The calculation for the quick ratio is current assets – inventory prepaid expenses / current liabilities (current assets minus inventory minus prepaid expenses divided by current liabilities). The formula removes inventory because it can take time to sell and convert inventory into liquid assets.

XYZ company has $8 million in current assets, $2 million in inventory and prepaid expenses, and $4 million in current liabilities. That means the quick ratio is 1.5 ($8 million – $2 million / $4 million). It indicates that the company has enough to money to pay its bills and continue operating.

A quick ratio of less than 1 can indicate that there aren’t enough liquid assets to pay short-term liabilities. The company may have to raise capital or take other actions. On the other hand, it may be a temporary situation.

3. Earnings Per Share (EPS)

When buying a stock, you participate in the future earnings or the risk of loss of the company. Earnings per share (EPS) is a measure of the profitability of a company. Investors use it to gain an understanding of company value.

The company’s analysts calculate EPS by dividing net income by the weighted average number of common shares outstanding during the year: net income / weighted average = earnings per share. Earnings per share will also be zero or negative if a company has zero earnings or negative earnings representing a loss. A higher EPS indicates greater value.

4. Price-Earnings Ratio (P/E)

Called P/E for short, this ratio is used by investors to determine a stock’s potential for growth. It reflects how much they would pay to receive $1 of earnings. It’s often used to compare the potential value of a selection of stocks.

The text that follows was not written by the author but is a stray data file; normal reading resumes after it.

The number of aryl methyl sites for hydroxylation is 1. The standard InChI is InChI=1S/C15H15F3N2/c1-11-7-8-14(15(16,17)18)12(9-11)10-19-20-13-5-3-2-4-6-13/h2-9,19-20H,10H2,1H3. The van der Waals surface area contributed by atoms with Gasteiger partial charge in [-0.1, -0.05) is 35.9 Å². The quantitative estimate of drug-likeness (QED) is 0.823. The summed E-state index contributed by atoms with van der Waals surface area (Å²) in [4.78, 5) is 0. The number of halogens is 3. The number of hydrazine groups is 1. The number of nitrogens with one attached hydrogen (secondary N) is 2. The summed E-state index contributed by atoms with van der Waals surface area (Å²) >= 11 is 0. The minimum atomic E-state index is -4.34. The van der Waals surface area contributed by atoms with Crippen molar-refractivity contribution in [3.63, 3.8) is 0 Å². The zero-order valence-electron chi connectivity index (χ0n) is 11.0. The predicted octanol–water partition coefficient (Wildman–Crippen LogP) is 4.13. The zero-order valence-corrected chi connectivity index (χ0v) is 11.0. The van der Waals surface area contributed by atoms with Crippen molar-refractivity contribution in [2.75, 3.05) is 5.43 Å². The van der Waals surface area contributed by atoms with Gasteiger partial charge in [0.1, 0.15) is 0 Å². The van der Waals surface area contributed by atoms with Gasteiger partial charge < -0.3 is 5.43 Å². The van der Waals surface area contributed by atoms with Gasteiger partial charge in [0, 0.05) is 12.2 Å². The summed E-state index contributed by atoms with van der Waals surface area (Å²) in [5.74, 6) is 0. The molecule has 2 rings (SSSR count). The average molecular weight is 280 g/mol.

To calculate the P/E ratio, divide a company’s current stock price by its earnings-per-share to calculate the P/E ratio: current stock price / earning- per-share = price-earnings ratio.

A company’s P/E ratio would be 9.49 ($46.51 / $4.90) if it closed trading at $46.51 a share and the EPS for the past 12 months averaged $4.90. Investors would spend $9.49 for every generated dollar of annual earnings. Investors have been willing to pay more than 20 times the EPS for certain stocks when they’ve felt that a future growth in earnings would give them adequate returns on their investments.

The P/E ratio will no longer make sense if a company has zero or negative earnings. It will appear as N/A for “not applicable.”

Ratios can help improve your investing results when they’re properly understood and applied.

5. Debt-to-Equity Ratio 

What if your prospective investment target is borrowing too much? This can increase fixed charges, reduce earnings available for dividends, and pose a risk to shareholders.

The debt-to-equity (D/E) ratio measures how much a company is funding its operations using borrowed money. It can indicate whether shareholder equity can cover all debts, if necessary. Investors often use it to compare the leverage used by different companies in the same industry. This can help them to determine which might be a lower-risk investment.